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Marvel Ultimate Alliance

(Activision; US: 24 Oct 2006)

Instead of the conventional ‘it’s good/it’s bad’ game review, we thought it would be more interesting to print a transcript of a conversation between two video game executives about the making of Marvel Ultimate Alliance.  Here’s what we found:


Video Game Executive 1: ‘“Alright, so we’re here to design another action/roleplaying Marvel videogame to follow up the X-Men Legends titles. The first thing you should know is that we plan on making the project leader a self-professed hardcore comic book fan, a 19-year old named…What, why are you looking at me like that?”


Video Game Executive 2: “Because you want to put a fanboy in charge of the game. Why are we taking this approach? Isn’t part of the reason we had so much success with the Marvel movie franchises like Spider-Man and X-Men that we were willing to toe the line of appealing to the widest mass audience possible while staying somewhat faithful to all the comic nerd stuff?”


“Sure. That strategy worked well for movies because there you’re trying to skew to females and older adults as well as the male adolescents that were going to go to these movies anyway even if Justin Timberlake played Wolverine. That’s why there was such an emphasis on love interests and character development in those movies. However, let’s face it—this is an Xbox 360 video game we’re working with, not a Shakespearean play. We don’t care about anything except our bread and butter consumer—the 12 to 26 year old male demographic. I say let’s consider MUA a sort of love letter to the fanboy. The types like the Comic Book Guy from The Simpsons who wear Incredible Hulk boxer shorts and write erotic Wonder Woman fan fiction.”


“Nice.  So how is this game going be different than X-Men Legends?”


“More superheroes. More supervillians. A billion million of them. As many as stars in the sky. More than your mind could ever even conceive of.”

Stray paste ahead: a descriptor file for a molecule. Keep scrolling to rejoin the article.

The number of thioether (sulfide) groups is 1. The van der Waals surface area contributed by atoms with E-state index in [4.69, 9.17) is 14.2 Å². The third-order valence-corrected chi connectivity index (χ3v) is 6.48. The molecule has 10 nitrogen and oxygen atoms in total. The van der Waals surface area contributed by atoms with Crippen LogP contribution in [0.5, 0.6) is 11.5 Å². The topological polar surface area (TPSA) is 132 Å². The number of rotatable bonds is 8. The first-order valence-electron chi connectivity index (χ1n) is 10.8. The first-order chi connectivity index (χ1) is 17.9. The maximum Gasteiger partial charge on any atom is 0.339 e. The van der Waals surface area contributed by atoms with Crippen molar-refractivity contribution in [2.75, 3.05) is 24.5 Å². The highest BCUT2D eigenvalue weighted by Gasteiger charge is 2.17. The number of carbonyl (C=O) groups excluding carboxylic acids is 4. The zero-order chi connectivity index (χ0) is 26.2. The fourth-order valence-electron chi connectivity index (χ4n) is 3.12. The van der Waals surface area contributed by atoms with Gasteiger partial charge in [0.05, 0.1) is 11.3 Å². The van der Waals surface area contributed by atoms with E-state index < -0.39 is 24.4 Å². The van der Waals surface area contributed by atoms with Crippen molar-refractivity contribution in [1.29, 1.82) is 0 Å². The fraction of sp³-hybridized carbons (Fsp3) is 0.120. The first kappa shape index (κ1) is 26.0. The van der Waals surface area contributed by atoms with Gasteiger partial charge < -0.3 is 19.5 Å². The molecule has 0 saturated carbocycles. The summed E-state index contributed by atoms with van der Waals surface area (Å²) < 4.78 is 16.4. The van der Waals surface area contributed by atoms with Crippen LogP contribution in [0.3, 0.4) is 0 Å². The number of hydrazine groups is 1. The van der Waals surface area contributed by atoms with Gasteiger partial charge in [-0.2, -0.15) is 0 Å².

“How many are you talking about practically?”


“About 140.”


“What? You’re kidding me. How would that even be possible? Are there even 140 comic book characters? I can think of Spider-Man and the X-Men, of course, and Fantastic Four which was only good because Jessica Alba was in it and…what was that stupid movie with Ben Affleck as the blind lawyer who dressed up in a red S&M costume and fell in love with the hot ninja chick?”


Daredevil.”


“Right. What else is there? Superman?”


“No, Superman is from D.C. Comics.  That reminds me…there is actually a competing D.C. comics action/RPG game being released at the same time as ours. We have to make sure our game is bigger and better. So I’m thinking we can have all of the characters you mentioned as well as lesser known, B-list heroes like Iron-Man, Moon Knight, Black Panther…”


“Black Panther? Is that some sort of racial Louis Farrakhan type thing?”


“Umm, no. He’s the prince of a make-believe African country called Wakanda. Then we can also throw in Captain America…”


“Hmm, maybe it’s me, but isn’t the idea of a stars and stripes spandex-wearing symbol of World War II era nationalistic propaganda a little trite?”


“Yeah, but he’s got a kickass shield he can throw around like a boomerang, so we’re keeping him. Plus, there are lots of other cool supervillians we could put in: Scorpion, Mandarin, Arcade…”


“But what about a plot? Isn’t having to juggle 100-plus characters going to make writing a coherent plot next to impossible?”